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There is a portal with two billion users registered. If you store all the 2 billion users in a conventional databases it will take more time to retrieve the data about a particular user when that user tries to login. How do you handle this situation to make sure that the user gets the response quickly.

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so 1 in every 3 people in the world is registered on this portal?.... do tell! Question too vague. – Fosco Jul 15 '10 at 20:28
Clear out the seriously, don't get me wrong, but if you have an online community with 2 billion users, you should really think about a spring-cleaning...or you've just beaten Facebook by 1.6 billion users... – Bobby Jul 15 '10 at 20:28
"There is a portal with two billion users registered." That's a pretty bold claim. – David Jul 15 '10 at 20:29
2 billions? This seems really too much :) You mean that one third of the whole planet does have an account on that portal? Zuckerberg shall tremble! – Jack Jul 15 '10 at 20:29
It's easier to store them if you cremate them first! (They take up SO much less space that way!) – NoMoreZealots Jul 15 '10 at 20:35

3 Answers 3

If you have a portal of 2 billion users, login is such a small amount of all the queries that will be performed.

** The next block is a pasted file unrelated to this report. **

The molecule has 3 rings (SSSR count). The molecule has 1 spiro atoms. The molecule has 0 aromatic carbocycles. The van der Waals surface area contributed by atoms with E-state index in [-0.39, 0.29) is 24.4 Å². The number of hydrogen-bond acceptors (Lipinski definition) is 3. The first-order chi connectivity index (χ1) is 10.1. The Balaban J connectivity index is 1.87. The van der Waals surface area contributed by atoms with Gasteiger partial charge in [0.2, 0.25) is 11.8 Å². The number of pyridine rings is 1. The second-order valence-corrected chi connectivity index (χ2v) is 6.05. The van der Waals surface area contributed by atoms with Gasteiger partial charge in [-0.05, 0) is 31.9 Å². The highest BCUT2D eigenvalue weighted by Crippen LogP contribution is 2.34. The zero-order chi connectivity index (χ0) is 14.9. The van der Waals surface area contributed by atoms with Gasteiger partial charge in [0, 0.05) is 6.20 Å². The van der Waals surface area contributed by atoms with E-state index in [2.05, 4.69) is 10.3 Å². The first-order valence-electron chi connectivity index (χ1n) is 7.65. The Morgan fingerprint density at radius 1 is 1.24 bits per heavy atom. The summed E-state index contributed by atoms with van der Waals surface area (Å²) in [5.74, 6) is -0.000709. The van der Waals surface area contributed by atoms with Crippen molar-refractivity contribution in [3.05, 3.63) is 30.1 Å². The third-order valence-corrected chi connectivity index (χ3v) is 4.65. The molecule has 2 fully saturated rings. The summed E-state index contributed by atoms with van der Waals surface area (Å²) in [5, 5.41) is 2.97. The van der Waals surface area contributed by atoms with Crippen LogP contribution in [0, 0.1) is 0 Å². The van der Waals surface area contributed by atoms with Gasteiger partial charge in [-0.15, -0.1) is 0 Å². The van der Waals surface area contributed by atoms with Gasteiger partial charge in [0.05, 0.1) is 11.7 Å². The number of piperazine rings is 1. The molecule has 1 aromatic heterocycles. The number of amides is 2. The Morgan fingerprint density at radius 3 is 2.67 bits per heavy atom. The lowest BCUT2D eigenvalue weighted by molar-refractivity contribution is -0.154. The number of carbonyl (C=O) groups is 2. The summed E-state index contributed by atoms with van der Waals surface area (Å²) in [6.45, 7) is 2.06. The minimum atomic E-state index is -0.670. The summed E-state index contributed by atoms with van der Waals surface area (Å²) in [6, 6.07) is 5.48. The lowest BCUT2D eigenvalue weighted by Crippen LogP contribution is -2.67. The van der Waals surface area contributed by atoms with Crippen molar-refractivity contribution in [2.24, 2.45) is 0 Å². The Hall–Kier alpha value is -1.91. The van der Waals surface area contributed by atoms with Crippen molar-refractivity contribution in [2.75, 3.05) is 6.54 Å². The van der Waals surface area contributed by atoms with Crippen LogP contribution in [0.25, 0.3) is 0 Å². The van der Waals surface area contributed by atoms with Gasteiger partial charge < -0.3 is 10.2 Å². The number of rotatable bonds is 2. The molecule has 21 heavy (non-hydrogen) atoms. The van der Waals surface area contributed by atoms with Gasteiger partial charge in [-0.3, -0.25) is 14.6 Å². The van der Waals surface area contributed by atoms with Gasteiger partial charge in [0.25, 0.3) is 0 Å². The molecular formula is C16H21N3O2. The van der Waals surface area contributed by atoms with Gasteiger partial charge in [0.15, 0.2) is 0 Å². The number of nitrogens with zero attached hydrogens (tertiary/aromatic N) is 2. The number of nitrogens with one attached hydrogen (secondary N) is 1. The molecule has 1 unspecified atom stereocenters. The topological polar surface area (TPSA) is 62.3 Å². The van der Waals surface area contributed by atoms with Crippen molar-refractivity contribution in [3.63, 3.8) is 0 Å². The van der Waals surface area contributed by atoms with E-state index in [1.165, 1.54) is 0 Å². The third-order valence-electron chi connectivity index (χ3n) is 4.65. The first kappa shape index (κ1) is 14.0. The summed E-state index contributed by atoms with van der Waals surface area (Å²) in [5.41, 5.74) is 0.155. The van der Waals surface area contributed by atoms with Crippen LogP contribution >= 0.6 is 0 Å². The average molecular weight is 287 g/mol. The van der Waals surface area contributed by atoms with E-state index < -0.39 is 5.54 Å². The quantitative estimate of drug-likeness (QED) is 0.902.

The problem here is not the time it takes for 1 login, but what if one percent of all users is active at the same time.
Luckely two billion users do not fit into one continent, so you can use distributed database servers, that each serve their own part of the world. And you can synchronize them in the background (in case somebody travels to another continent).

If you have the resources (time, money, staff) you can invent your own bigtable database like google did (with 2 billion user you probably have money and staff), but I would stick with the normal relational databases to implement this.

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I don't see any particular reason why a conventional database on decent modern hardware couldn't retrieve log-on information pretty quickly, even if you have 2 billion records. It's just a simple indexed lookup after all (you did remember to index on user ID, right?)

On a really big machine you might even fit most of it in RAM.

However, if you are really trying to engineer this for scale I'd look at something like Cassandra. This is a highly available, distributed NoSQL database, basically the same kind of architecture that Google, Facebook etc. would use.

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I dont know if its practical, but in theory you could use some sort of tree structure. If I remember my CS classes from a long time ago, trees are O(ln), so for a billion (which is 2^30), you only ever need 30 operations for a lookup. Thats the beauty of CS....

Implementing a tree structure for that, i have no idea.

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There is a family of tree structures optimized for storing large amounts of data (i.e. too large to fit into main memory). They're called B-Trees. And now guess how pretty much all databases implement their indexes... – Michael Borgwardt Jul 15 '10 at 20:36
#Michael Borgwardt -- right. I didnt know if this a practical "I need to do this" question or a theoretical question. Sounds like homework or an interview question to me... – hvgotcodes Jul 15 '10 at 20:45

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